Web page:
The 5 Do’s and Don’ts of Using of Linkedin
Most of us have been to networking events where people would approach us and introduce themselves with the sole purpose of ascertaining if we were candidates for their products or services. In quick discovery, if we didn’t fit their profile, we’d be cast off as irrelevant as they scurried away to find the next possible prospect. These individuals typically show no sincere interest in what we’re about as people or professionals. It can leave one feeling demeaned, and, that kind of behavior is, to say the least, unprofessional.
At other times real conversations occur and relationships develop regardless of whether one can solve immediate problems or help the other meet their quota. These folks are the real winners in business as they understand the value of planting seeds and tending them through relationship for, perhaps, but maybe not, a harvest that may come down the road.
Linkedin has incredible value to those who are seed planters. The hit-and-run pitch people are usually quickly identified and ignored. Standing out on Linkedin can be easy – it is your choice on whether you are perceived as a professional hack or a valuable, competent resource. With this in mind, here are the 5 do’s and don’ts of using Linkedin to not only grow your business, but someone else’s, too.
THE 5 DO’S AND DON’TS
1. Don’t collect connections. Do connect with more people.
If you invite people to connect with you just to enlarge your connection base, then it may be because have an underlying need to mask the fact that you cannot market yourself. It is annoying to have someone connect with me only to not respond to my emails and post-connect introduction.
Do get as many connections as you can, but with a purpose of wanting to help someone in promoting their business. Find solutions for them. Offer resources and introductions to help them, even if they reside outside of your industry.
2. Don’t pre-script your invites. Do make it personal and specific.
Don’t just use the pre-scripted invite of “wanting to connect” when sending out an invitation. It is impersonal and demonstrates this person either doesn’t know what I do, care what I do, and doesn’t have any real reason to connect.
Do add a little note about their business, experience, successes, or comment on a referral they have on their profile page. Let them know there’s a reason to connect, and that you took a moment to read up on them. This will go a long way in impressing this individual, and while they may not need your product or service at that time, it is memorable and friendly. Who knows who they know who might need you. One last thing, when newly connecting with someone, ask them to go through your connections and invite them to ask you for an introduction to someone. Let them know you want to be a valuable source for their career.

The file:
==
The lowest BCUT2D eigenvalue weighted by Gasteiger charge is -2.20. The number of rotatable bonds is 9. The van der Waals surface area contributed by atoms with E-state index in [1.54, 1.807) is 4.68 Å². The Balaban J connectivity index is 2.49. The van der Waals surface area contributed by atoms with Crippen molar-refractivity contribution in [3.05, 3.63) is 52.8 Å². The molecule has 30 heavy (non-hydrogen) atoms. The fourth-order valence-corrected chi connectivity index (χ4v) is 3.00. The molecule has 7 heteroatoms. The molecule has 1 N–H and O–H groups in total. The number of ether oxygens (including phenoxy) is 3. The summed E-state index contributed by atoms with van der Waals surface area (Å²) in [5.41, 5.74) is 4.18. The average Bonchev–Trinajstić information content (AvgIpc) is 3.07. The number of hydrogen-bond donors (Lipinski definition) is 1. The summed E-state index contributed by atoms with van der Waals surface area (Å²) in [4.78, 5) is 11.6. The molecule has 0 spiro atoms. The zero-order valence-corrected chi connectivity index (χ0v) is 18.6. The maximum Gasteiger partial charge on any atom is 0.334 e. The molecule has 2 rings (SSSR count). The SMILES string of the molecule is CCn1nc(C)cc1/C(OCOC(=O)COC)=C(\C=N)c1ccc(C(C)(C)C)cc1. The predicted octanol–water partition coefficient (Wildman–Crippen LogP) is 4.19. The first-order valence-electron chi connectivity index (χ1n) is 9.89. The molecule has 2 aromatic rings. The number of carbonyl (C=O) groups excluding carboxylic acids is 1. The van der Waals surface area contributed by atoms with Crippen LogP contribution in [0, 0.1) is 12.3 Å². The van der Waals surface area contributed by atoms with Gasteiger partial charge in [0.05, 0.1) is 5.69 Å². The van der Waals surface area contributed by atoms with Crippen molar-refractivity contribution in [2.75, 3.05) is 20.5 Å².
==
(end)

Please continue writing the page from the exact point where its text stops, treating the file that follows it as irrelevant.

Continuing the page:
3. Don’t hard sell. Do be authentic.
Don’t brazenly sell your products or services to others, especially in groups that are more informational and research-oriented. This is seen as tacky, unoriginal and amateurish. It makes you appear to be the obnoxious networking person spoken of above.
Do find discussions that relate to your product or service and enhance the discussion with your knowledge that may directly add to the discussion. Within it, let them know you are willing to chat off the books if you feel you have a real solution. Give away as much as you can and cultivate a reputation as a valuable resource and leader.
4. Don’t group gather. Do join relevant groups.
Don’t join an irrelevant group just to add more groups to your list. For example, if you provide tours to Sri Lanka, don’t post the latest, greatest trip of a lifetime deal on a group page devoted to telecom technical solutions.
Do join groups that have travel industry relevance, even if not directly involved in the travel industry. For example, many companies award trips to rainmakers within their organization, so identify a group or two that has personnel that might handle that within an organization, and make your presence known. Even offer tips on trips to places you don’t handle just to help them out.
5. Don’t be a taker. Do add value.
Don’t be insensitive to the real needs of the professionals who invest their time on Linkedin. These are difficult days for many businesses and people, and Linkedin is a place many go to get help.
Do step out of your personal goals-mode and be human-centric. Realize that real people with family’s and professional challenges and needs are working Linkedin hard for a break or an opportunity. While you may not have solutions for everyone, find one person a week to reach out to that is out of your purview and see if you can help them. For instance, last week a new connection of mine was looking for work in warehouse management. It just so happens that I know an executive at a large international logistics company. I called my contact in Los Angeles and asked him about any executive positions he may have open. Unfortunately nothing was available, but, after a series of emails and a phone call, taking about 20 minutes of my time, I was able to invest in someone’s future. They were very appreciative.
These do’s and don’ts may not be new to many of you, but I see these mistakes constantly, daily. We all want to feel significant when communicating in business. Following these steps will set you apart from others and will gain you long-term rewards and relationships.